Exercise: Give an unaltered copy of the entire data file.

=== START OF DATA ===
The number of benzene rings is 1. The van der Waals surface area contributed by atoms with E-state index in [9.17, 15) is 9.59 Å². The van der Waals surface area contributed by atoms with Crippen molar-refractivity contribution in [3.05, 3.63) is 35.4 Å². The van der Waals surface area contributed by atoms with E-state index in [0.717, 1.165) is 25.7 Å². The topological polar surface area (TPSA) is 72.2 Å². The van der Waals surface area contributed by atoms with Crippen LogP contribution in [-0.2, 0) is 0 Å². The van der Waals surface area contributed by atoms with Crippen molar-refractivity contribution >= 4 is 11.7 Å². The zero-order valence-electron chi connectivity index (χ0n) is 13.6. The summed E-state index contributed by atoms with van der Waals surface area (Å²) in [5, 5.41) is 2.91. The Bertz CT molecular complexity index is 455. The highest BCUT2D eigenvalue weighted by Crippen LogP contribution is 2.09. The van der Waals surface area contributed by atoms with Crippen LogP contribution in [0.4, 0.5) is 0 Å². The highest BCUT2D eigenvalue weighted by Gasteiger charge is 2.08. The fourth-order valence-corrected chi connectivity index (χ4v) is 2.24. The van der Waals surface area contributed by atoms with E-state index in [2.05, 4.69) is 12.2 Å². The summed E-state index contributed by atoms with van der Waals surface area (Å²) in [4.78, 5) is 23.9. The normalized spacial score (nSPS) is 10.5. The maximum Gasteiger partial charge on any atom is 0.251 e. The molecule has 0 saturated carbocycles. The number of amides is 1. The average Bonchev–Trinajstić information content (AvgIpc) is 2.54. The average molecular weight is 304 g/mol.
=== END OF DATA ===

The number of benzene rings is 1. The van der Waals surface area contributed by atoms with E-state index in [9.17, 15) is 9.59 Å². The van der Waals surface area contributed by atoms with Crippen molar-refractivity contribution in [3.05, 3.63) is 35.4 Å². The van der Waals surface area contributed by atoms with E-state index in [0.717, 1.165) is 25.7 Å². The topological polar surface area (TPSA) is 72.2 Å². The van der Waals surface area contributed by atoms with Crippen LogP contribution in [-0.2, 0) is 0 Å². The van der Waals surface area contributed by atoms with Crippen molar-refractivity contribution >= 4 is 11.7 Å². The zero-order valence-electron chi connectivity index (χ0n) is 13.6. The summed E-state index contributed by atoms with van der Waals surface area (Å²) in [5, 5.41) is 2.91. The Bertz CT molecular complexity index is 455. The highest BCUT2D eigenvalue weighted by Crippen LogP contribution is 2.09. The van der Waals surface area contributed by atoms with Crippen LogP contribution in [0.4, 0.5) is 0 Å². The highest BCUT2D eigenvalue weighted by Gasteiger charge is 2.08. The fourth-order valence-corrected chi connectivity index (χ4v) is 2.24. The van der Waals surface area contributed by atoms with E-state index in [2.05, 4.69) is 12.2 Å². The summed E-state index contributed by atoms with van der Waals surface area (Å²) in [4.78, 5) is 23.9. The normalized spacial score (nSPS) is 10.5. The maximum Gasteiger partial charge on any atom is 0.251 e. The molecule has 0 saturated carbocycles. The number of amides is 1. The average Bonchev–Trinajstić information content (AvgIpc) is 2.54. The average molecular weight is 304 g/mol.